In mathematical logic
, predicate logic
is the generic term for symbolic formal systems
like first-order logic
, second-order logic
, many-sorted logic
or infinitary logic
. This formal system is distinguished from other systems in that its formulas
which can be quantified
. Two common quantifiers are the existential
∃ and universal
∀ quantifiers. The variables could be elements in the universe
, or perhaps relations or functions over the universe. For instance, an existential quantifier over a function symbol would be interpreted as modifier "there is a function".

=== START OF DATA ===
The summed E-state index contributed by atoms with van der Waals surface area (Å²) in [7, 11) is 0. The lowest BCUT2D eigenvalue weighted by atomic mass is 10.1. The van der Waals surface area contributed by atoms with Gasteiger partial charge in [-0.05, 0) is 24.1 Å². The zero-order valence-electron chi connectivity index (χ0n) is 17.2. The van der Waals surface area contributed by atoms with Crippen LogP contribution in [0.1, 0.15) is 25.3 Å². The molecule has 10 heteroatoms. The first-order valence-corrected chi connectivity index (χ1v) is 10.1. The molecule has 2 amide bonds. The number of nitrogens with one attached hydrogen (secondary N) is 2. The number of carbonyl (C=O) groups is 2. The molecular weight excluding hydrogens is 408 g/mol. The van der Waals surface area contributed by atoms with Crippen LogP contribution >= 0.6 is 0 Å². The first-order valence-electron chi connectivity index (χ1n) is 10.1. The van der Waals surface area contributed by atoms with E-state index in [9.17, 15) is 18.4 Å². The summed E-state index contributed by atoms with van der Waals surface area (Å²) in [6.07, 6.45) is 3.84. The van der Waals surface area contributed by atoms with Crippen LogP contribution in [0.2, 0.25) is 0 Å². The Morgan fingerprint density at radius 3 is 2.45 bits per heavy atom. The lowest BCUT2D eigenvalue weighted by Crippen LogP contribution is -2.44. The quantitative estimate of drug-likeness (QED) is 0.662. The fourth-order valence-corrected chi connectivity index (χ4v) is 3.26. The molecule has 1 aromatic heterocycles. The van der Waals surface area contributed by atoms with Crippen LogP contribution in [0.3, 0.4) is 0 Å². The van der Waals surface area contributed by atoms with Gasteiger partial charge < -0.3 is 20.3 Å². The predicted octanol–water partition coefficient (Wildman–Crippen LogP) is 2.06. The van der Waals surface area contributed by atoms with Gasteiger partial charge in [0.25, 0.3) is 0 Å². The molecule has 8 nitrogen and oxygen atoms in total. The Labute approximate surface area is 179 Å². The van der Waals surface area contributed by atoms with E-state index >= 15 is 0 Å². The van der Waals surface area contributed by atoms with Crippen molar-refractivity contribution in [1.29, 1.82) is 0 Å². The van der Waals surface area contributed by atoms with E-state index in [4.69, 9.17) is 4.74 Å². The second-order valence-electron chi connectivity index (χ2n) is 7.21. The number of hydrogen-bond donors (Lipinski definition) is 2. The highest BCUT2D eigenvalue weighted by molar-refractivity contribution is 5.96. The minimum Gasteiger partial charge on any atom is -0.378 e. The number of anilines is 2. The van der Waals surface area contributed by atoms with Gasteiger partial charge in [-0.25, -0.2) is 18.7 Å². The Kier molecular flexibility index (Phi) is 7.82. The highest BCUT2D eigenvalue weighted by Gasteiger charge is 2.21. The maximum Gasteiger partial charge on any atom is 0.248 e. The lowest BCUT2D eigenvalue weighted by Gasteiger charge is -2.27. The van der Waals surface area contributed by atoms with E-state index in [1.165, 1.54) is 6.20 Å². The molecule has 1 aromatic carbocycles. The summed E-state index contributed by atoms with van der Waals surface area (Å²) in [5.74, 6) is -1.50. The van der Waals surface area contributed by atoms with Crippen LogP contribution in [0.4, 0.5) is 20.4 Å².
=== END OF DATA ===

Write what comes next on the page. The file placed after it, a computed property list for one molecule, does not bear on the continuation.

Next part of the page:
In informal usage, the term "predicate logic" occasionally refers to first-order logic. Some authors consider the predicate calculus to be an axiomatized form of predicate logic, and the predicate logic to be derived from an informal, more intuitive development.
- A. G. Hamilton 1978, Logic for Mathematicians, Cambridge University Press, Cambridge UK ISBN 0-521-21838-1.
- Abram Aronovic Stolyar 1970, Introduction to Elementary Mathematical Logic, Dover Publications, Inc. NY. ISBN 0-486-64561